Cell reference is an important thing in Excel. It is easier to call cell using references than using values. There are three types of cell references available in Excel. Mixed cell reference is one of them. This article will explain 3 examples of mixed cell references along with a brief description of absolute and relative ones.

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## What is a Mixed Cell Reference?

A **Mixed cell reference** is a combination of **A****bsolute** and **Relative**** cell references** which is used for locking a row or a column while using the reference of a particular cell. So, we will explain first what Absolute and Relative cell references are.

**Absolute Cell Reference:**

The Dollar ($) sign has been used before both row number and column number to lock both row and column references throughout the whole column. This is called **Absolute cell reference**.

**Relative Cell Reference:**

A **Relative cell reference** is to address the reference of a cell to another cell. For example, you can observe the pictures below.

Now, we have pictured a brief idea of relative and absolute cell references. In this stage, we will focus on our main topic, the **Mixed cell reference**. We will describe the idea with three examples.

## 3 Examples of Mixed Cell Reference

The dataset contains the calculations of current and power utilizing the given values of voltages and resistances. The dataset is shown below.

Assuming that we need to lock either row or column, or both, the mixed cell reference is a way of doing this.

Let’s show the examples one by one.

**1. Mixed Cell Reference for Locking by Row**

Let us consider that from the given dataset we want to calculate power values for the same voltage value. In that case, we need to lock the row for a specific column. This can be done by using the **dollar ($) sign** before the row number.

The result is shown below.

Here, the voltage and current values are taken from the **Dataset** worksheet, from cells** B4** and **D4**. We can see that the row value is constant, that is the row (**4**) is locked from column** B**. Using **Fill Handle** the rest of the values of the column can be easily found without changing the row throughout the column.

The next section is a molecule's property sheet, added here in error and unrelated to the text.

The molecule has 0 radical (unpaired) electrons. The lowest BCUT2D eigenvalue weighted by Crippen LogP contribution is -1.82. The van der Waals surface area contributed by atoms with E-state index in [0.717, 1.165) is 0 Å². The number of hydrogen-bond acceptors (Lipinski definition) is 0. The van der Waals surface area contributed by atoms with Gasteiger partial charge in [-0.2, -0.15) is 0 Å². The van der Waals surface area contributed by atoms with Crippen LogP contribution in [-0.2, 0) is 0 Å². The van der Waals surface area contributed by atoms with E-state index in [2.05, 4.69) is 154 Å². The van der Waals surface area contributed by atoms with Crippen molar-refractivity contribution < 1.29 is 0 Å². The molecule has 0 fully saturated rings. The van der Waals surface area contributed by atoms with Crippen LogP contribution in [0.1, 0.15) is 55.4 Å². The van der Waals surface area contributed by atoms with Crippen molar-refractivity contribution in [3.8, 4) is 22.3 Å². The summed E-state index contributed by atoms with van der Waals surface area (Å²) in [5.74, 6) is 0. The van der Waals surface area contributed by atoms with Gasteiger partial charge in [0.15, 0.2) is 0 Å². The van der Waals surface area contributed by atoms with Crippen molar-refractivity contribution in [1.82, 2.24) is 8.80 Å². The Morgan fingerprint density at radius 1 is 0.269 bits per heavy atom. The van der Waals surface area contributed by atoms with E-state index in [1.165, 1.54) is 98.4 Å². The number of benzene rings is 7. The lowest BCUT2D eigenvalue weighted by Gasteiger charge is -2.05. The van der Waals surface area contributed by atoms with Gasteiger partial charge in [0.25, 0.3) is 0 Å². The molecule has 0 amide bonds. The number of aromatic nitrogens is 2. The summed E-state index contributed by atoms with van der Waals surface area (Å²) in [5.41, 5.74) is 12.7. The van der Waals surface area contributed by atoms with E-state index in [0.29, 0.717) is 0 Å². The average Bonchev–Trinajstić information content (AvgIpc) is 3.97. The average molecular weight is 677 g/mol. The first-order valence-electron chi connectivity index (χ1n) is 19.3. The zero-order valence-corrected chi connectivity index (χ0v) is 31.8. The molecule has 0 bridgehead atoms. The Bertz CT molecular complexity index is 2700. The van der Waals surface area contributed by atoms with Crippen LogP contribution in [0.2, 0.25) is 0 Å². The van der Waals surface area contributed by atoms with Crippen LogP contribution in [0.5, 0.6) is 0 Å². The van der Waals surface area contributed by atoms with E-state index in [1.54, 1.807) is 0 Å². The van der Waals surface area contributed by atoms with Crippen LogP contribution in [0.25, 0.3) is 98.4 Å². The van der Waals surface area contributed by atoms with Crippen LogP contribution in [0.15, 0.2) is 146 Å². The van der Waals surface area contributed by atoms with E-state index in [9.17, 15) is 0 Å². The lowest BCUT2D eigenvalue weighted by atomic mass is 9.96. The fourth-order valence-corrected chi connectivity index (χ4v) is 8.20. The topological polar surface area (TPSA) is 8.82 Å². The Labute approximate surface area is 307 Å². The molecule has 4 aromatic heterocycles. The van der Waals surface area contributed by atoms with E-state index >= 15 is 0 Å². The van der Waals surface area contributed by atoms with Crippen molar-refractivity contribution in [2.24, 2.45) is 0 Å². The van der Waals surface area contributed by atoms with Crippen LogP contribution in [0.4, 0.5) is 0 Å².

Here, the row is locked from column** B** of the worksheet Dataset. Notice how the rows of column** D** are incrementing as per usual since it is not locked*.*

### 2. Mixed Cell Reference for Locking by Column

Besides, we might need to do calculations where the column should be locked. This can be done by using the **dollar ($) sign** before the column number. Let’s observe the pictures below.

Here, using relative cell reference, the auto-filled cell is showing a different value since the column is not locked. This is not desired since the calculation should give the same result for both columns.

Here, using the **dollar sign ($)** before columns **C** and **B**, the columns are locked and so giving the same result. So, you can see the importance of the** dollar sign ($)** in doing works related to the cell references.

### 3. Mixed Cell Reference for Locking Both Column and Row

In some situations, you might need to lock both rows and columns for a different set of data in the same formula. This can be done by combining both the above examples. This will lock both the row and column but not for the same data. Let’s have a look into it.

Suppose you need to calculate the power rate from given values of voltage and current. The Currency is kept fixed at **300**. Then, the formula will multiply voltage and current and finally be multiplied by a currency which is fixed at **300**.

Here we can see that the column has been fixed for referencing current and voltage columns specifically. The currency is kept fixed by locking the row for that particular value of the currency.

You can notice that the rows and columns are locked as needed in the next row also and so forth.

## Things to Remember

**i**. The **dollar ($) sign** is used before the row or column number, and even both, to lock them according to requirements in Excel.

**ii**. Keyboard shortcuts are also available for changing one cell reference type to another one. “**F4**” is the key which-

- If pressed
*once*, converts relative (**A1**) to absolute cell reference (**$A$1**). - If pressed
*twice*, converts relative (**A1**) to mixed cell reference locked by row (**A$1**). - If pressed
*thrice*, converts relative (**A1**) to mixed cell reference locked by column (**$A1**). - If pressed
*four**times*, it becomes a relative cell reference (**A1**) again.

## Conclusion

The article explains example of mixed cell references and describes the need of combining absolute and relative cell references to form mixed cell references. I hope the article has helped you to get an idea about the mixed cell references with the examples shown. Besides, to get related topics you can see the **Related Articles** section. Lastly, if you have any further query you can write in the comment section.

## Related Articles

- Different Types of Cell References in Excel (With Examples)
- What is and How to Do Absolute Cell Reference in Excel?
- How to reference cell in another Excel sheet based on cell value!
- How to Lock a Cell in Excel Formula (2 Ways)
- How to apply same formula to multiple cells in Excel (8 easy ways)